hard heads soft hearts
Tuesday, June 18, 2002
I transcribed a passage from an old book by Douglas Hofstader (a Computer Scientist and the author of Godel, Escher, and Bach) which I thought you might enjoy. He describes exactly the feeling I have when I’m trying to argue something I feel is passionately true, yet counter to Conventional Wisdom (e.g. Price controls were the right solution to California’s energy crisis, Whitewater was a fraud, Kenneth Starr abused his powers for partisan reasons, Clinton is not more corrupt than Bush I or II, etc. etc.) And he argues eloquently about the need for political activism.
Enjoy, and keep up the good work,
From MetaMagical Themas by Douglas Hofstadter
Chapter 5, pages 109-14
It is always refreshing to see how magazines, in their letter columns, willingly publish letters highly critical of them. I say “seems”, because often those letters are printed in pairs, both raking the magazine over the coals but from opposite directions. For example, a right wing critic and a left-wing critic both chastise the magazine for leaning too far the wrong way. The upshot is of course that the magazine doesn’t even have to say a thing in its own defense, for it is a kind of cliche that if you manage to offend both parties in a disagreement, you certainly must be essentially right! That is, the truth is supposedly always in the middle – a dangerous fallacy.
Raymond Smullyan in his book This Book Needs No Title, provides a perfect example of the kind of thing I’m talking about. It is a story about two boys fighting over a piece of cake. Billy says he wants it all. Sammy says they should divide it equally. An adult comes along and asks what’s wrong. The boys explain, and the adult says , “You should compromise-Billy gets three quarters, Sammy one quarter.” This kind of story sounds ridiculous, yet it is repeated over and over in the world, with loudmouths and bullies pushing around meeker and fairer and kinder people. The “middle position” is calculated by averaging all claims together, outrageous ones as well as sensible ones, and the louder any claim, the more it will count. Politically savvy people learn this early and make it their credo; idealists learn it late and refuse to accept it. The idealists are like Sammy, and they always get the short end of the stick.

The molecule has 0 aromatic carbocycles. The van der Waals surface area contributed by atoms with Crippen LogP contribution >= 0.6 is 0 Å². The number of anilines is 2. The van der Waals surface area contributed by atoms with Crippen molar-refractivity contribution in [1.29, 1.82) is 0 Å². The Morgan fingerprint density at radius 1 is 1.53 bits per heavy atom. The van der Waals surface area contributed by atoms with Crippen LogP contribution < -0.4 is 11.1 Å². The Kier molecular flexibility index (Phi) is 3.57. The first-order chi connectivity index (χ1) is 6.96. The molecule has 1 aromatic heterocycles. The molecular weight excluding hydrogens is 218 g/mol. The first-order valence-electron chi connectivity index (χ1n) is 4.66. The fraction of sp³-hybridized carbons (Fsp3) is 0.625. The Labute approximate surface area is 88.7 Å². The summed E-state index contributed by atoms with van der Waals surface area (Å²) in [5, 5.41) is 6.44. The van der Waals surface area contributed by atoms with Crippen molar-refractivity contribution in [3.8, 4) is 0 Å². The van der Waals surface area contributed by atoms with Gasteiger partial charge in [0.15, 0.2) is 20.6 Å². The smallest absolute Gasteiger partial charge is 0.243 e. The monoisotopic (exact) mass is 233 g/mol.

. . .A particularly salient example of this sort of thing is provided by the behavior of the Nixon “team” during the Watergate affair. There, they had the ability to manipulate the press and public simply because they were in power. What no private individual would ever have been able to get away with for a second was done with the greatest of ease by the Nixon people. They shamelessly changed the rules as they wished and for a long time they got away with it.
. . .Amidst all the tumult and the shouting, where does the truth lie? What voices should one listen to? How can one tell which are credible and which are not? . . .I maintain that susceptibility to bad arguments in one domain opens the door to being manipulated in another domain. A critical mind is critical on all fronts simultaneously. and it is vital to train people to be critical at an early stage.